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Call to action as COVID cases spike

“This is a life or death situation"
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Posted at 5:38 PM, Nov 15, 2021
and last updated 2021-11-15 17:41:28-05

It’s the ‘tale' of two counties — Erie and Monroe counties are seeing COVID rates spike at a rapid pace.

“We are in a fourth spike — there is no doubt about it,” declared Mark Poloncarz, Erie County Executive.

“Here's the stark reality — the clear majority of people hospitalized for COVID are not vaccinated,” remarked Adam Bello, Monroe County Executive.

County Executive Poloncarz says rates are even higher than last spring.

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Erie County Executive Mark Poloncarz during COVID briefing Monday.

“The positivity rate was 9.7% — the highest it's been in many, many months,” Poloncarz noted.

"Our total of 714 cases in one day on November 12 is extreme,” stated Dr. Gale Burstein, commissioner, Erie County Department of Health.

Health leaders from both Erie and Monroe counties held a COVID briefing Monday to get the word out that it is time for both communities to clamp down.

They are calling for anyone eligible to get vaccinated to stop the spread. That includes children, 5 to 17 years of age.

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Dr. Stephen Turkovich, chief medical officer, Oishei Children’s Hospital, during COVID update.

"Since November 1, we've had ten children admitted to the hospital. Seven of them are less than five years old and all of them contracted COVID from a family member, who was positive with COVID, who was unvaccinated, whether that be a parent or an older children,” explained Dr. Stephen Turkovich, chief medical officer, Oishei Children’s Hospital.

Dr. Turkovich says they are also seeing more children admitted to the pediatric ICU. Five were admitted this month.

But leaders in both counties say they are not ready to implement mask mandates right now. Instead they say they will be watching closely, relying on everyone to take precautions.

“Would you at least consider going back to mask mandate for grocery stores or some of the businesses?” Buckley asked Poloncarz.

“If we see these numbers continue to rise and we're seeing what would be considered lack of fellow patriotism and fellow believe in our neighbors, by people not wearing masks, then it's an action I’m willing to take,” replied Poloncarz.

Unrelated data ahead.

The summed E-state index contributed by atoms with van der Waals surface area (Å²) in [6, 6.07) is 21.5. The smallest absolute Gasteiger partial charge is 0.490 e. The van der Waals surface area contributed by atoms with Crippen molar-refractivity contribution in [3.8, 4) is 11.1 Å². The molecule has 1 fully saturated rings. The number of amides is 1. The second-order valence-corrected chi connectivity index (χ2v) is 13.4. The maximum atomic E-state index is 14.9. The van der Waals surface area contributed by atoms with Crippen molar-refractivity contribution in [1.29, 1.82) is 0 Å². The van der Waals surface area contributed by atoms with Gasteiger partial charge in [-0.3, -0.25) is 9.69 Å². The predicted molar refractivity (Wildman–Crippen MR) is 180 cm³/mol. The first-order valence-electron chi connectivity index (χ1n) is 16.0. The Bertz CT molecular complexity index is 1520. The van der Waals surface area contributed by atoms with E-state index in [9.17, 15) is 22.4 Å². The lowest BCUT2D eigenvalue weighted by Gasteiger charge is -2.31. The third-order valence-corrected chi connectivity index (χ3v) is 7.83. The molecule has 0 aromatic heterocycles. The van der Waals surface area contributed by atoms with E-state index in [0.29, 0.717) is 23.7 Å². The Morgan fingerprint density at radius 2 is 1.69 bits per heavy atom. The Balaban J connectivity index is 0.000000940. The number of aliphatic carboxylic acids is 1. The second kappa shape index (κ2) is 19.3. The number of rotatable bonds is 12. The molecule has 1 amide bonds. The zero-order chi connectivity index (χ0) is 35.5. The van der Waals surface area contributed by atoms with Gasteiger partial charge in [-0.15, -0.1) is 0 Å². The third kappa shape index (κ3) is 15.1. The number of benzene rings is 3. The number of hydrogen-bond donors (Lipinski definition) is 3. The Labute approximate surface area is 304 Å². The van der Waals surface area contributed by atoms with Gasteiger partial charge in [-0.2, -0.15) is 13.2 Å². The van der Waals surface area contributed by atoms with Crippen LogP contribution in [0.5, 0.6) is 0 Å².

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Erie County Health Commissioner Dr. Gale Burstein during COVID briefing Monday.

Dr. Burstein noted that contact tracing in the county is indicating many of the new COVID cases were transmitted at social gatherings, such as a party or in a bar.

“A mask mandate will help, however, where people are getting infected, a mask mandate may not touch them,” Burstein explained.

But Burstein said everyone needs to take responsibility.

“This is a life or death situation,” stated Burstein.

Burstein said take control of the situation and know the status of those you are socializing with and keep parties small. She urges getting vaccinated and undergo COVID testing.

The concerns of high COVID cases in the region is also causing an increase in hospitalized on an already strained healthcare system.

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Dr. Michael Mineo, chief medical Officer, Buffalo General Hospital and Millard Fillmore Suburban Hospital.

“Right now, we have 505 inpatients in a hospital built for 456 patients. We’re at 110% capacity, of that about 10% of them is COVID positive,” described Dr. Michael Mineo, chief medical officer, Buffalo General Hospital and Millard Fillmore Suburban Hospital.

Hospital leaders say the system can’t handle much more.

Hans Cassagnol, MD, Executive Vice President and Chief Physician Executive, Catholic Health, said the increase in the number of COVID cases is “drastically” understated.

“The vast majority of those numbers are actually the unvaccinated,” remarked Dr. Cassagnol.

Dr. Cassagnol also had an important message for pregnant women, urging they get vaccinated.

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Hans Cassagnol, MD, Executive Vice President and Chief Physician Executive, Catholic Health.

“The pregnancy populations is one of the most vulnerable populations for COVID-19. If there is a capacity to get that population vaccinated it would save us tremendously — both in terms of maternity morbidity and mortality and neonatal morbidity and mortality,” Cassagnol said.

Leaders also say if you are ready for a booster, you should get the shot.

Poloncarz says Erie County clinics will give people age 18 years and older a booster dose as long as it has been six months since a second Pfizer or Moderna dose and two months since the J&J dose.